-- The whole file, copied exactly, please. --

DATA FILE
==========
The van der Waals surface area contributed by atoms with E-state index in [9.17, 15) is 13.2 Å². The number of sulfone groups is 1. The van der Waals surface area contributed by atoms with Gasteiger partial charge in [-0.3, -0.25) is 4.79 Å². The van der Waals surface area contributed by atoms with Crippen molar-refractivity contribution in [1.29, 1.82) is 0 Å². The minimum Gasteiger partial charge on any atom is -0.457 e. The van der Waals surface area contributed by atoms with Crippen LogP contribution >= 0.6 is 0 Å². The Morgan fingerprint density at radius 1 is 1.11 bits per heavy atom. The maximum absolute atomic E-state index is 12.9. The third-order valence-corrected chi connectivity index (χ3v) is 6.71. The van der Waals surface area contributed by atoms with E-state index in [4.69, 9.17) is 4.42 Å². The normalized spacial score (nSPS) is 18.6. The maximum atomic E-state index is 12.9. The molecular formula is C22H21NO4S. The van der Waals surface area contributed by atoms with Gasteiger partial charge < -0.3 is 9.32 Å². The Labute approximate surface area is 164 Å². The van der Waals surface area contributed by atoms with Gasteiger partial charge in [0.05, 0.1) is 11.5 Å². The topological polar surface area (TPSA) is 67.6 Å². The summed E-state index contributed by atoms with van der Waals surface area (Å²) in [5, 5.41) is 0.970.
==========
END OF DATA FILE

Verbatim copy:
The van der Waals surface area contributed by atoms with E-state index in [9.17, 15) is 13.2 Å². The number of sulfone groups is 1. The van der Waals surface area contributed by atoms with Gasteiger partial charge in [-0.3, -0.25) is 4.79 Å². The van der Waals surface area contributed by atoms with Crippen molar-refractivity contribution in [1.29, 1.82) is 0 Å². The minimum Gasteiger partial charge on any atom is -0.457 e. The van der Waals surface area contributed by atoms with Crippen LogP contribution >= 0.6 is 0 Å². The Morgan fingerprint density at radius 1 is 1.11 bits per heavy atom. The maximum absolute atomic E-state index is 12.9. The third-order valence-corrected chi connectivity index (χ3v) is 6.71. The van der Waals surface area contributed by atoms with E-state index in [4.69, 9.17) is 4.42 Å². The normalized spacial score (nSPS) is 18.6. The maximum atomic E-state index is 12.9. The molecular formula is C22H21NO4S. The van der Waals surface area contributed by atoms with Gasteiger partial charge < -0.3 is 9.32 Å². The Labute approximate surface area is 164 Å². The van der Waals surface area contributed by atoms with Gasteiger partial charge in [0.05, 0.1) is 11.5 Å². The topological polar surface area (TPSA) is 67.6 Å². The summed E-state index contributed by atoms with van der Waals surface area (Å²) in [5, 5.41) is 0.970.